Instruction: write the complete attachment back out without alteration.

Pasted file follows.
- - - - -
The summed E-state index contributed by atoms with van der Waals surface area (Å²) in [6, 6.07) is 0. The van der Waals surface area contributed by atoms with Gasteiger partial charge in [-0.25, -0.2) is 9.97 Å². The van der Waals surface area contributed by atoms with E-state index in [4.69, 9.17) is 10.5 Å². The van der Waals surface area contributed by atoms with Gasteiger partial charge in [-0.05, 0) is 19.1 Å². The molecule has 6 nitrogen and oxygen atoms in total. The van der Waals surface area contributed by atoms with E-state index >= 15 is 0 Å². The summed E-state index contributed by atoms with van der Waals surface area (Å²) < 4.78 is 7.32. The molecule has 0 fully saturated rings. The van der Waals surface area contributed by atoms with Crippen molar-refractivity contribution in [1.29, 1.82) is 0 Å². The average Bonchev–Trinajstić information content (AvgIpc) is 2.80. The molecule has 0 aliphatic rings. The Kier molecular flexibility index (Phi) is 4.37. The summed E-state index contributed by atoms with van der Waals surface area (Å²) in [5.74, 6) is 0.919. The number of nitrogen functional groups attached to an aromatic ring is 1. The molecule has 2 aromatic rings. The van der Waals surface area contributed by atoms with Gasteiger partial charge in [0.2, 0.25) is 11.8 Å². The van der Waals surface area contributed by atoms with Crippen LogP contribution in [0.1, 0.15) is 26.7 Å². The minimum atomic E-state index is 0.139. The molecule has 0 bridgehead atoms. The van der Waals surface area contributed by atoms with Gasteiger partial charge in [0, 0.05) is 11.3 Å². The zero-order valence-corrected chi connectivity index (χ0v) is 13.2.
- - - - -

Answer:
The summed E-state index contributed by atoms with van der Waals surface area (Å²) in [6, 6.07) is 0. The van der Waals surface area contributed by atoms with Gasteiger partial charge in [-0.25, -0.2) is 9.97 Å². The van der Waals surface area contributed by atoms with E-state index in [4.69, 9.17) is 10.5 Å². The van der Waals surface area contributed by atoms with Gasteiger partial charge in [-0.05, 0) is 19.1 Å². The molecule has 6 nitrogen and oxygen atoms in total. The van der Waals surface area contributed by atoms with E-state index >= 15 is 0 Å². The summed E-state index contributed by atoms with van der Waals surface area (Å²) < 4.78 is 7.32. The molecule has 0 fully saturated rings. The van der Waals surface area contributed by atoms with Crippen molar-refractivity contribution in [1.29, 1.82) is 0 Å². The average Bonchev–Trinajstić information content (AvgIpc) is 2.80. The molecule has 0 aliphatic rings. The Kier molecular flexibility index (Phi) is 4.37. The summed E-state index contributed by atoms with van der Waals surface area (Å²) in [5.74, 6) is 0.919. The number of nitrogen functional groups attached to an aromatic ring is 1. The molecule has 2 aromatic rings. The van der Waals surface area contributed by atoms with Gasteiger partial charge in [0.2, 0.25) is 11.8 Å². The van der Waals surface area contributed by atoms with Crippen LogP contribution in [0.1, 0.15) is 26.7 Å². The minimum atomic E-state index is 0.139. The molecule has 0 bridgehead atoms. The van der Waals surface area contributed by atoms with Gasteiger partial charge in [0, 0.05) is 11.3 Å². The zero-order valence-corrected chi connectivity index (χ0v) is 13.2.